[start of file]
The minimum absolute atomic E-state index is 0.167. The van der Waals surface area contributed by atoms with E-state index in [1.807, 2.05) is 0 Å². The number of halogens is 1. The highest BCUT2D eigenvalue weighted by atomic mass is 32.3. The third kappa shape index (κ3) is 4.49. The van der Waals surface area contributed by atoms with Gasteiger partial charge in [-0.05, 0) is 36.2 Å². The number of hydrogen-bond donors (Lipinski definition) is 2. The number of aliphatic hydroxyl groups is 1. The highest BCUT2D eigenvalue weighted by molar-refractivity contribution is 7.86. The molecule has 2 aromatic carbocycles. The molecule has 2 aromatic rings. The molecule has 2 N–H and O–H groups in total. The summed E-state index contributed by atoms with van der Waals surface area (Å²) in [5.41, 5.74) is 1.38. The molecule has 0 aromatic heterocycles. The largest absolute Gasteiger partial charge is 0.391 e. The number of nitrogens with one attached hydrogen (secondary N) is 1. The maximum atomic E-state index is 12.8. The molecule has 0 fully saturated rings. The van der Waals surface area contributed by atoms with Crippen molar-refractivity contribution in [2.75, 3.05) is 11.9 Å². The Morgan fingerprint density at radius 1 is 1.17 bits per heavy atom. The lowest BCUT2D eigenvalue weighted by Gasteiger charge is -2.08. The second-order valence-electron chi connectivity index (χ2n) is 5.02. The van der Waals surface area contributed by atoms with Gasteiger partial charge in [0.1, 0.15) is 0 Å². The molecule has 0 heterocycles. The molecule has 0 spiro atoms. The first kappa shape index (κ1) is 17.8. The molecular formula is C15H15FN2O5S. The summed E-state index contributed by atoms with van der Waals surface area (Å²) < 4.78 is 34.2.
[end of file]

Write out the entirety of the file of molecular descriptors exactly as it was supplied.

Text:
The minimum absolute atomic E-state index is 0.167. The van der Waals surface area contributed by atoms with E-state index in [1.807, 2.05) is 0 Å². The number of halogens is 1. The highest BCUT2D eigenvalue weighted by atomic mass is 32.3. The third kappa shape index (κ3) is 4.49. The van der Waals surface area contributed by atoms with Gasteiger partial charge in [-0.05, 0) is 36.2 Å². The number of hydrogen-bond donors (Lipinski definition) is 2. The number of aliphatic hydroxyl groups is 1. The highest BCUT2D eigenvalue weighted by molar-refractivity contribution is 7.86. The molecule has 2 aromatic carbocycles. The molecule has 2 aromatic rings. The molecule has 2 N–H and O–H groups in total. The summed E-state index contributed by atoms with van der Waals surface area (Å²) in [5.41, 5.74) is 1.38. The molecule has 0 aromatic heterocycles. The largest absolute Gasteiger partial charge is 0.391 e. The number of nitrogens with one attached hydrogen (secondary N) is 1. The maximum atomic E-state index is 12.8. The molecule has 0 fully saturated rings. The van der Waals surface area contributed by atoms with Crippen molar-refractivity contribution in [2.75, 3.05) is 11.9 Å². The Morgan fingerprint density at radius 1 is 1.17 bits per heavy atom. The lowest BCUT2D eigenvalue weighted by Gasteiger charge is -2.08. The second-order valence-electron chi connectivity index (χ2n) is 5.02. The van der Waals surface area contributed by atoms with Gasteiger partial charge in [0.1, 0.15) is 0 Å². The molecule has 0 heterocycles. The molecule has 0 spiro atoms. The first kappa shape index (κ1) is 17.8. The molecular formula is C15H15FN2O5S. The summed E-state index contributed by atoms with van der Waals surface area (Å²) < 4.78 is 34.2.